How does Methionine work?

In acetaminophen poisoning, methionine prevents the breakdown products of acetaminophen from damaging the liver.

Are there safety concerns?

Methionine seems to be safe for treating acetaminophen poisoning under the supervision of a healthcare professional. It may be unsafe to use methionine to self-medicate if used in amounts larger than those normally found in foods. Methionine can increase blood levels of homocysteine, a chemical that might cause heart disease. Methionine might also promote the growth of some tumors.

Do not use methionine if:
  • You are pregnant or breast-feeding.
  • You have hardening of the arteries (atherosclerosis).
  • You have cancer.
  • You have a genetic disorder called methylenetetrahydrofolate reductase (MTHFR) deficiency.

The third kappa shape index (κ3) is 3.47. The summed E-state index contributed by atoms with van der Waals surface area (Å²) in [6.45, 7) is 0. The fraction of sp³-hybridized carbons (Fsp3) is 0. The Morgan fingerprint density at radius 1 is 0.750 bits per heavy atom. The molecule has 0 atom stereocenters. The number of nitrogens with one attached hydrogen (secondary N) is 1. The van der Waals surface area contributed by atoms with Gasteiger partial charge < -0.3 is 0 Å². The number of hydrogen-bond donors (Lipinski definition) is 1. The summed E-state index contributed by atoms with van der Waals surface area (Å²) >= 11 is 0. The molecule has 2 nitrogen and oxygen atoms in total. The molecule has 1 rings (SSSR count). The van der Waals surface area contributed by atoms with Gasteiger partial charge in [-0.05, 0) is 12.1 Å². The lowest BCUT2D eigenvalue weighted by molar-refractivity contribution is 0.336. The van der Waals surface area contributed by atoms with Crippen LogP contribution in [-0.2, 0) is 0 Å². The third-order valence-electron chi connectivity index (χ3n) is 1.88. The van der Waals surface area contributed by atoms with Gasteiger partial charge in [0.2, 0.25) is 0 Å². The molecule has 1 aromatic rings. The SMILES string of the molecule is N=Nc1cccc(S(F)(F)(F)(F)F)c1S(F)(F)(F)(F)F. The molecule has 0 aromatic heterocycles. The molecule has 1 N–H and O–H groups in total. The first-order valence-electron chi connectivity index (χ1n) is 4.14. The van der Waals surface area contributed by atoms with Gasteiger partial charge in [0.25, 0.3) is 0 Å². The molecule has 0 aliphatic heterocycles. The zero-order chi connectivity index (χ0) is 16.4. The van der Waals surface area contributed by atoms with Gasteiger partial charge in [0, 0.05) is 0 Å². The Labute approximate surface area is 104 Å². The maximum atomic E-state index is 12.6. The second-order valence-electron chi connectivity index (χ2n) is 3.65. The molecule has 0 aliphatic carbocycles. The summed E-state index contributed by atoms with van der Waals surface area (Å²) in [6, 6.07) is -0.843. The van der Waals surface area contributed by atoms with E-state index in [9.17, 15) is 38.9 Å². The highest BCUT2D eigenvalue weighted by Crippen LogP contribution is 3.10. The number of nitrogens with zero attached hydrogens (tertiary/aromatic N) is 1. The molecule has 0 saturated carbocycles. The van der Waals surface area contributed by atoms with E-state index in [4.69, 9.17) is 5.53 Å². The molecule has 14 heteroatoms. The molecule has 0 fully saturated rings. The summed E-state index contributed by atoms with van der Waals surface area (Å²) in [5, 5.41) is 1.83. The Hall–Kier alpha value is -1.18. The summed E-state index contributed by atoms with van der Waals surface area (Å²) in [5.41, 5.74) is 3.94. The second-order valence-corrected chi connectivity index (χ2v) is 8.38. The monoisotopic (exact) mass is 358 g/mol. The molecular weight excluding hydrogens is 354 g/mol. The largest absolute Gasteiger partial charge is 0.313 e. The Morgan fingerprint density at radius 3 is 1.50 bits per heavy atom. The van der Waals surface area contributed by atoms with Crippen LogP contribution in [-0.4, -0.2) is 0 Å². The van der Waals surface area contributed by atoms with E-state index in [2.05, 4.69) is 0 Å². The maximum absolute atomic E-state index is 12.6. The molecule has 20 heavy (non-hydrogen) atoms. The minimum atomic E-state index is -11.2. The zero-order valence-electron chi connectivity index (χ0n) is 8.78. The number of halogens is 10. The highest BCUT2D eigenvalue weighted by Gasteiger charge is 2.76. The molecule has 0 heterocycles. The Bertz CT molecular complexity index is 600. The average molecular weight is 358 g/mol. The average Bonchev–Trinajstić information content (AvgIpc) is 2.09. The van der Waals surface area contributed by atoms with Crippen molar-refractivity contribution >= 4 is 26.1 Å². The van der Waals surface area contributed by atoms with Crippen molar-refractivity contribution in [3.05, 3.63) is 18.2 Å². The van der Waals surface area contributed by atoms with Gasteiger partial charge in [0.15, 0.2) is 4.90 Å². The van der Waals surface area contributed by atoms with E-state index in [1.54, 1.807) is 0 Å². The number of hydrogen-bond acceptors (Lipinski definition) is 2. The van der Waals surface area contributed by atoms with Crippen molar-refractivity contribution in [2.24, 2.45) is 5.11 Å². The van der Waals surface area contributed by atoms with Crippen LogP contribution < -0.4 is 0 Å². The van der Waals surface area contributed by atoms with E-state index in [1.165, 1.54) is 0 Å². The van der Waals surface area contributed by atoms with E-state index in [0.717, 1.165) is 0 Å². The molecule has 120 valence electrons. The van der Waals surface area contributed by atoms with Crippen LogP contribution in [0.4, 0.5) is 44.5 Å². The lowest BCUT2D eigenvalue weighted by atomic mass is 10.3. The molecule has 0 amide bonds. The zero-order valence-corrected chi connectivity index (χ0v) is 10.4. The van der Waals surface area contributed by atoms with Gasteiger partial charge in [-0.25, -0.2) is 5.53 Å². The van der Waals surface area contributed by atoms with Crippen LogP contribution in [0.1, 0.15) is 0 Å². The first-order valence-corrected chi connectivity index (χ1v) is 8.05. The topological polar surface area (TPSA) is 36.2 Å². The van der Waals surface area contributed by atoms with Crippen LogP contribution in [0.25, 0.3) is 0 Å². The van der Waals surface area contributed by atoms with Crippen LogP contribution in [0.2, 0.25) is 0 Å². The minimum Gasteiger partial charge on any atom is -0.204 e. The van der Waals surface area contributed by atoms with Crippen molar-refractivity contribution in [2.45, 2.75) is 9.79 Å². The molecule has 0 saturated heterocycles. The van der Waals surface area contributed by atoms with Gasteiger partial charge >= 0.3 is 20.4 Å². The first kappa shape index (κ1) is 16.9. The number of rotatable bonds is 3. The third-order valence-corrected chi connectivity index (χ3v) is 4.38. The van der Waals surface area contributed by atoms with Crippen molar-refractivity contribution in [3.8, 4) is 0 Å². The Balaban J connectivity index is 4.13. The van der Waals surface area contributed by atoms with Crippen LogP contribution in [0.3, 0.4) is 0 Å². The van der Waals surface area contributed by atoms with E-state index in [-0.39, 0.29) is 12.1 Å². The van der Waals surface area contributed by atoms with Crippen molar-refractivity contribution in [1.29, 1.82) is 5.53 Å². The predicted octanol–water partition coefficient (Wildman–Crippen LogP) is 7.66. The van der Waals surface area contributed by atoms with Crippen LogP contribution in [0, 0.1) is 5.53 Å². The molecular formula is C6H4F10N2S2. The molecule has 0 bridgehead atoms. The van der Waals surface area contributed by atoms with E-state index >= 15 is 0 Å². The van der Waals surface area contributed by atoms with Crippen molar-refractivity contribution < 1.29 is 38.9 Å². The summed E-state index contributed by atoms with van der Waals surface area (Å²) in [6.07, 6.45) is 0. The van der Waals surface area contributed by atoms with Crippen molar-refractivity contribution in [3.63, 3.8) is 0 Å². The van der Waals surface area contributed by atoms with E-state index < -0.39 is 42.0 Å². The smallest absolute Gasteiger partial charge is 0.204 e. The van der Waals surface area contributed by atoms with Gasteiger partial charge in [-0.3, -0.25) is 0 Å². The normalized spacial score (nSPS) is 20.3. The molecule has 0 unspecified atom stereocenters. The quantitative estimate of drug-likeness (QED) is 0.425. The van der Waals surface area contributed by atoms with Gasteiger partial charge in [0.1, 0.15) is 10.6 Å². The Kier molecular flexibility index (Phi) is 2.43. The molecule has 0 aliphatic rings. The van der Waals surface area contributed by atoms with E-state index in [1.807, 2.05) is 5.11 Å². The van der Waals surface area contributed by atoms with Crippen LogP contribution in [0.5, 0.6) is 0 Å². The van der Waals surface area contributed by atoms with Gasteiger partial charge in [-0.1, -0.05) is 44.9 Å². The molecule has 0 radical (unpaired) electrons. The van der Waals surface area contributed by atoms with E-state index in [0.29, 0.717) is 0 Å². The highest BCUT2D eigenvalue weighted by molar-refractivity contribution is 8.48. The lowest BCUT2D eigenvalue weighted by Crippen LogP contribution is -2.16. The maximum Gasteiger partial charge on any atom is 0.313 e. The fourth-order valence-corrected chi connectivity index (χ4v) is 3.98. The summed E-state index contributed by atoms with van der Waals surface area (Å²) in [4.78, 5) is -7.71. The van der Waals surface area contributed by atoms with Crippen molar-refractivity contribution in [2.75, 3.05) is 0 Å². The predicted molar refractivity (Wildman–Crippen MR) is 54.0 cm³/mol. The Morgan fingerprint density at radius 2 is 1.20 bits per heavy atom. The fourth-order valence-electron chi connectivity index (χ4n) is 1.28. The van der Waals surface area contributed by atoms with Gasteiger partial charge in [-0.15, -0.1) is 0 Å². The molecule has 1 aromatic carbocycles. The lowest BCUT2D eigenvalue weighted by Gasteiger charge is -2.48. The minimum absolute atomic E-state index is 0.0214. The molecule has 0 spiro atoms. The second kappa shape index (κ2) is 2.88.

Dosing considerations for Methionine.

The following doses have been studied in scientific research:

  • For acetaminophen (Tylenol) poisoning: 2.5 grams of methionine every 4 hours for 4 doses to prevent liver damage and death. Methionine must be given within 10 hours of taking the acetaminophen. This should be done by a healthcare professional.

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Report Problems to the Food and Drug Administration

You are encouraged to report negative side effects of prescription drugs to the FDA. Visit the FDA MedWatch website or call 1-800-FDA-1088.